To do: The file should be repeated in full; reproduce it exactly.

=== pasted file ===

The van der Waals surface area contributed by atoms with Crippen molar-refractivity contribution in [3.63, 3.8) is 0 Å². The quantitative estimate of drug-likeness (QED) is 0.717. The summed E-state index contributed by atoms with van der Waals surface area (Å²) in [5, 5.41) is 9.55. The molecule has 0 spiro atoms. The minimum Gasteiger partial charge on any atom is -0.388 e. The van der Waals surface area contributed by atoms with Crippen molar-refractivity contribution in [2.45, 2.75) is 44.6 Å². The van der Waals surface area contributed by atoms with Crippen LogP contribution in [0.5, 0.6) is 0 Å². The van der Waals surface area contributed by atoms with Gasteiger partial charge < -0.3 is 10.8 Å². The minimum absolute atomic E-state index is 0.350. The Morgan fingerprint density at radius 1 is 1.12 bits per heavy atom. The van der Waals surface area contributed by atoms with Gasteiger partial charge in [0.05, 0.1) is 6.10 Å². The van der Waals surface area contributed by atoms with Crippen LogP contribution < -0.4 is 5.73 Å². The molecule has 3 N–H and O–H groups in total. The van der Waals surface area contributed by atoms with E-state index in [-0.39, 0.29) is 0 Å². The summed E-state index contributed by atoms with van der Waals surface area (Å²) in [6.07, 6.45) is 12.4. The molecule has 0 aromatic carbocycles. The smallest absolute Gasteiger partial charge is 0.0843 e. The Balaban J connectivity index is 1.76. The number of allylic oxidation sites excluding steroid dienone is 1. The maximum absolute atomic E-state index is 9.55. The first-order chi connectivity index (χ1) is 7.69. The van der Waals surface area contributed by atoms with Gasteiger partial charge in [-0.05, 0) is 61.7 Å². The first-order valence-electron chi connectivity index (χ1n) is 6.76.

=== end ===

The van der Waals surface area contributed by atoms with Crippen molar-refractivity contribution in [3.63, 3.8) is 0 Å². The quantitative estimate of drug-likeness (QED) is 0.717. The summed E-state index contributed by atoms with van der Waals surface area (Å²) in [5, 5.41) is 9.55. The molecule has 0 spiro atoms. The minimum Gasteiger partial charge on any atom is -0.388 e. The van der Waals surface area contributed by atoms with Crippen molar-refractivity contribution in [2.45, 2.75) is 44.6 Å². The van der Waals surface area contributed by atoms with Crippen LogP contribution in [0.5, 0.6) is 0 Å². The van der Waals surface area contributed by atoms with Gasteiger partial charge < -0.3 is 10.8 Å². The minimum absolute atomic E-state index is 0.350. The Morgan fingerprint density at radius 1 is 1.12 bits per heavy atom. The van der Waals surface area contributed by atoms with Gasteiger partial charge in [0.05, 0.1) is 6.10 Å². The van der Waals surface area contributed by atoms with Crippen LogP contribution < -0.4 is 5.73 Å². The molecule has 3 N–H and O–H groups in total. The van der Waals surface area contributed by atoms with E-state index in [-0.39, 0.29) is 0 Å². The summed E-state index contributed by atoms with van der Waals surface area (Å²) in [6.07, 6.45) is 12.4. The molecule has 0 aromatic carbocycles. The smallest absolute Gasteiger partial charge is 0.0843 e. The Balaban J connectivity index is 1.76. The number of allylic oxidation sites excluding steroid dienone is 1. The maximum absolute atomic E-state index is 9.55. The first-order chi connectivity index (χ1) is 7.69. The van der Waals surface area contributed by atoms with Gasteiger partial charge in [-0.05, 0) is 61.7 Å². The first-order valence-electron chi connectivity index (χ1n) is 6.76.